Adele is a pop superstar with immense vocal talent, charisma and the ability to captivate an audience with her profound performances. After almost a year of delays, Adele finally began her Vegas residency at The Colosseum at Caesars Palace in Las Vegas, which she had postponed only 24 hours before the first show. The shows were initially scheduled to occur between January 2022 and April 2022 but were delayed until November 2022 through March 2023, with Adele claiming the show was not ready because it had “no soul in it” and felt disconnected. The artist claimed that postponing the shows was the right decision, and anyone who was lucky enough to attend one of her stellar performances at the Colosseum will likely agree with that statement.
With a 15,700-square-foot stage and more than 4,300 seats, the Colosseum feels large yet intimate, which is a feature Adele worked to take advantage of. Prior to the start of the show, the stage feels small, with just a white piano and LED screens blocking the majority of the stage to create the shape of an “A.” Adele explained early in her show that as she moves through the setlist, the stage grows and the minimalist setup turns into an immersive spectacle.
To the surprise of no one, Adele chose to open with her Grammy-winning hit, “Hello” (2015). As the piano began to play, the 34-year-old artist took the stage, illuminated by the lights behind her. When she belted the first chorus, the black screens across the stage suddenly illuminated, and the venue was greeted with crystal-clear footage of Adele. There was a sense of pride and joy plastered on her face and an enchanting energy that left the audience cheering for many minutes after the conclusion of the first song.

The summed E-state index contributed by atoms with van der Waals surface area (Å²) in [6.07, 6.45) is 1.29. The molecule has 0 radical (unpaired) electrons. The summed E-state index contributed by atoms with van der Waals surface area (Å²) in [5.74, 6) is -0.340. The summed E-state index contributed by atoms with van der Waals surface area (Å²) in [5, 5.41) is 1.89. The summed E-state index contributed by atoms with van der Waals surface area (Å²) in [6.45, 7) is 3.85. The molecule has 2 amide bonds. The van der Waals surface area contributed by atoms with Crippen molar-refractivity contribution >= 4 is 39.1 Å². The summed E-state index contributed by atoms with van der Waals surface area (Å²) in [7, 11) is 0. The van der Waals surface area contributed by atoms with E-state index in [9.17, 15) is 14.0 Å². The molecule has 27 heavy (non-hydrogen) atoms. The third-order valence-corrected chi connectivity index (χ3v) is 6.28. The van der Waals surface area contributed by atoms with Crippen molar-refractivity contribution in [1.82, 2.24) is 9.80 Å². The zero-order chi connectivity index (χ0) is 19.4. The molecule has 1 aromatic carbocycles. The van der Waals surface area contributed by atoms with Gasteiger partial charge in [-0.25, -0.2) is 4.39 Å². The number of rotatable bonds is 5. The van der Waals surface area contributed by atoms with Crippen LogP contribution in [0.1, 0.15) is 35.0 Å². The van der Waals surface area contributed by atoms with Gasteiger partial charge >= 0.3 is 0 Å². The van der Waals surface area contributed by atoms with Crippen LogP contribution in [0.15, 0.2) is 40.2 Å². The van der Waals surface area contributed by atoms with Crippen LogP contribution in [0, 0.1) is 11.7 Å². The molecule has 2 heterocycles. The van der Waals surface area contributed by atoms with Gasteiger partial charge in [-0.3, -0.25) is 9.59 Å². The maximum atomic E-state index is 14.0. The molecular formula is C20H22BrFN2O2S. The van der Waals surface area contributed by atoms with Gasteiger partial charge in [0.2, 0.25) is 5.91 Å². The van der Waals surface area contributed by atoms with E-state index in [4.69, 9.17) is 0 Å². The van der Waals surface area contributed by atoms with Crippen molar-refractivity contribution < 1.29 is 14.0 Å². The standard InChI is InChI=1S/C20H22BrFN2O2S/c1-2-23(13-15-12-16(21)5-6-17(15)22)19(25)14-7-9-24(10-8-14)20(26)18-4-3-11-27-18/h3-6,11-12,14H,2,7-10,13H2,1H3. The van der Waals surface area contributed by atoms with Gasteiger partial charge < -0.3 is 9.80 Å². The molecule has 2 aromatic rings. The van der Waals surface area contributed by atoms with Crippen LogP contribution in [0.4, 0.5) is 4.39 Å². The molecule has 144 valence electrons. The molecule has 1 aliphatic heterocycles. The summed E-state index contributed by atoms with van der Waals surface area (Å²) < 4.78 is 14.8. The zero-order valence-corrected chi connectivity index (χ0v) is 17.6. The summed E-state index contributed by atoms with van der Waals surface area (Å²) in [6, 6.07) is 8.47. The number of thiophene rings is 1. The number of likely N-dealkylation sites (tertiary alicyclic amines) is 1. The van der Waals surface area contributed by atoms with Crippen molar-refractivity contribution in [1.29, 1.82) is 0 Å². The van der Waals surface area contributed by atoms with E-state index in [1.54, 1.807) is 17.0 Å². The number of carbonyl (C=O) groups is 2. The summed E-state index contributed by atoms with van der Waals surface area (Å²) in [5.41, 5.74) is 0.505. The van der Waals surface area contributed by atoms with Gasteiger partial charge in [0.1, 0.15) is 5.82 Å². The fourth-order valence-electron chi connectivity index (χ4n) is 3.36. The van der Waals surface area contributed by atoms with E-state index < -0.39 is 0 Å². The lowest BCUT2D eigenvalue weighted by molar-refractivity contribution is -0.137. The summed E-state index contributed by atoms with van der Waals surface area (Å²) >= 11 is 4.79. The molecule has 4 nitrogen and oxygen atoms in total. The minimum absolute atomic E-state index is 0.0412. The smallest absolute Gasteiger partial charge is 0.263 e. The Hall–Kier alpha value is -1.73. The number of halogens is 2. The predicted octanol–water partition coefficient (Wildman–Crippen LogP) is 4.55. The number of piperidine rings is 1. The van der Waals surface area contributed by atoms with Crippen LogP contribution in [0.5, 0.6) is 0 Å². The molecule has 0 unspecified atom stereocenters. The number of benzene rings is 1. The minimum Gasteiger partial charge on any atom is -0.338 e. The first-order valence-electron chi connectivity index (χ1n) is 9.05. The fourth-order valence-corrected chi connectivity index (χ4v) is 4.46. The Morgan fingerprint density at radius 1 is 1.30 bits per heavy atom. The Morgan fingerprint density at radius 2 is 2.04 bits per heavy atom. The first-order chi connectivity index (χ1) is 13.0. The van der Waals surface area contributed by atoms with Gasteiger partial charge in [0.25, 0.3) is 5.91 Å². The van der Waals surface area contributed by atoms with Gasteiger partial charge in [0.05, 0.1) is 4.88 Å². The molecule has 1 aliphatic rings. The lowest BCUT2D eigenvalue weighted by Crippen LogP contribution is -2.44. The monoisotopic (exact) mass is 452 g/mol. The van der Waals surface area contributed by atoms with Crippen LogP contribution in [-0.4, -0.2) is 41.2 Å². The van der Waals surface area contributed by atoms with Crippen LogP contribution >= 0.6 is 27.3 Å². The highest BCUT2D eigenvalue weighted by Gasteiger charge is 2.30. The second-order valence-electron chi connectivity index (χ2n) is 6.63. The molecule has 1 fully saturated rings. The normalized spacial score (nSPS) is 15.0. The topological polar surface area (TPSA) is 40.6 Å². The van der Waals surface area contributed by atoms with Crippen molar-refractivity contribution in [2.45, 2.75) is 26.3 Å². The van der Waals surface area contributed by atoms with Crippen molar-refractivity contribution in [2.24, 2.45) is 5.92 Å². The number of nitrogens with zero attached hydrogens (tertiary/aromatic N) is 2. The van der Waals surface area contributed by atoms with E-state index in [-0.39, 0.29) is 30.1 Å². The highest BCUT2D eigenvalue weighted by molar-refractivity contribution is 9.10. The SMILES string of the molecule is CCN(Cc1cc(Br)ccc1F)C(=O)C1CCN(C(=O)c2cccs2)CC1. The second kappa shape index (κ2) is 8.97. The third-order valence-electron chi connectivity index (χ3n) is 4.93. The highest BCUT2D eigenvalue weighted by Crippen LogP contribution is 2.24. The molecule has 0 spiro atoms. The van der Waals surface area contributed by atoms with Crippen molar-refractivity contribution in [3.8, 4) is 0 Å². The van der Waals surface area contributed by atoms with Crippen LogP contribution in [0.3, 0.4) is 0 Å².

Sticking with the simplicity of piano ballads, Adele continued with “Easy on Me” (2021). She stood in the center of the stage with a simple green backdrop courtesy of the massive screens; her voice was enthralling, with every note sounding better than the last. After the lead singles from “25” (2015) and “30” (2021), she chose to return to her youth with two songs from “21” (2011): “Turning Tables” and “Take it All.”
The bridge of “Turning Tables” left the audience speechless, before they erupted in applause and cheers as she tackled the final chorus, all while the screens allowed the audience to see every ounce of emotion on her face. “Take it All” marked the introduction of Adele’s three backup singers who perfectly complemented her vocals throughout the show and helped elevate each performance they accompanied.
Returning to “30,” Adele’s performance of “I Drink Wine” was the first time the stage began to grow, with some of the screens receding and a chandelier made of wine glasses descending from the ceiling. It was at that moment that the show became a spectacle.